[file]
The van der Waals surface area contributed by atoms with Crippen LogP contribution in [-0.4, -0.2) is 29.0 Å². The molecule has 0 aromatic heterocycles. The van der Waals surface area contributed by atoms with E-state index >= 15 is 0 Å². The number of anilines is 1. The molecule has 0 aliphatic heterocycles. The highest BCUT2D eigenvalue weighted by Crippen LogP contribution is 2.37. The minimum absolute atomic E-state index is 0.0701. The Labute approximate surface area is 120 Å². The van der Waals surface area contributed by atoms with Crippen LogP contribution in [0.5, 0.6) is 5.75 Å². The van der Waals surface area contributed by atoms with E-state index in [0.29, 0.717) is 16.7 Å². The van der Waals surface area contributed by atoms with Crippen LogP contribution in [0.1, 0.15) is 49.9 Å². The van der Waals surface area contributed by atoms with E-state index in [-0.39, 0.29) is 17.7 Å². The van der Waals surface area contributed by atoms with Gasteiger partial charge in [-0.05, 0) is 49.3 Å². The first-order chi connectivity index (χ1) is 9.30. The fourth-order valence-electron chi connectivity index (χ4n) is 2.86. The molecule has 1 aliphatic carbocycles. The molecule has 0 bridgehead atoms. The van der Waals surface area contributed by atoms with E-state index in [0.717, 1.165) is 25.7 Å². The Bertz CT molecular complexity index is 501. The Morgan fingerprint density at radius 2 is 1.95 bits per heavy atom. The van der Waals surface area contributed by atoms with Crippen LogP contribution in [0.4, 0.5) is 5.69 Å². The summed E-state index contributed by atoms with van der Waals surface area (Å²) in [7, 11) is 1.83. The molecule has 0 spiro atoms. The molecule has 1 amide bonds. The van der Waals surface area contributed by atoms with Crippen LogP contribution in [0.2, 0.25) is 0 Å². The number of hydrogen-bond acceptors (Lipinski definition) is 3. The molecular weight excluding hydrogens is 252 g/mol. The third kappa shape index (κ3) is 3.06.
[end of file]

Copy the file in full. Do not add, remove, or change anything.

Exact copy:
The van der Waals surface area contributed by atoms with Crippen LogP contribution in [-0.4, -0.2) is 29.0 Å². The molecule has 0 aromatic heterocycles. The van der Waals surface area contributed by atoms with E-state index >= 15 is 0 Å². The number of anilines is 1. The molecule has 0 aliphatic heterocycles. The highest BCUT2D eigenvalue weighted by Crippen LogP contribution is 2.37. The minimum absolute atomic E-state index is 0.0701. The Labute approximate surface area is 120 Å². The van der Waals surface area contributed by atoms with Crippen LogP contribution in [0.5, 0.6) is 5.75 Å². The van der Waals surface area contributed by atoms with E-state index in [0.29, 0.717) is 16.7 Å². The van der Waals surface area contributed by atoms with Crippen LogP contribution in [0.1, 0.15) is 49.9 Å². The van der Waals surface area contributed by atoms with E-state index in [-0.39, 0.29) is 17.7 Å². The van der Waals surface area contributed by atoms with Gasteiger partial charge in [-0.05, 0) is 49.3 Å². The first-order chi connectivity index (χ1) is 9.30. The fourth-order valence-electron chi connectivity index (χ4n) is 2.86. The molecule has 1 aliphatic carbocycles. The molecule has 0 bridgehead atoms. The van der Waals surface area contributed by atoms with E-state index in [0.717, 1.165) is 25.7 Å². The Bertz CT molecular complexity index is 501. The Morgan fingerprint density at radius 2 is 1.95 bits per heavy atom. The van der Waals surface area contributed by atoms with Crippen LogP contribution in [0.4, 0.5) is 5.69 Å². The summed E-state index contributed by atoms with van der Waals surface area (Å²) in [7, 11) is 1.83. The molecule has 0 spiro atoms. The molecule has 1 amide bonds. The van der Waals surface area contributed by atoms with Crippen LogP contribution in [0.2, 0.25) is 0 Å². The number of hydrogen-bond acceptors (Lipinski definition) is 3. The molecular weight excluding hydrogens is 252 g/mol. The third kappa shape index (κ3) is 3.06.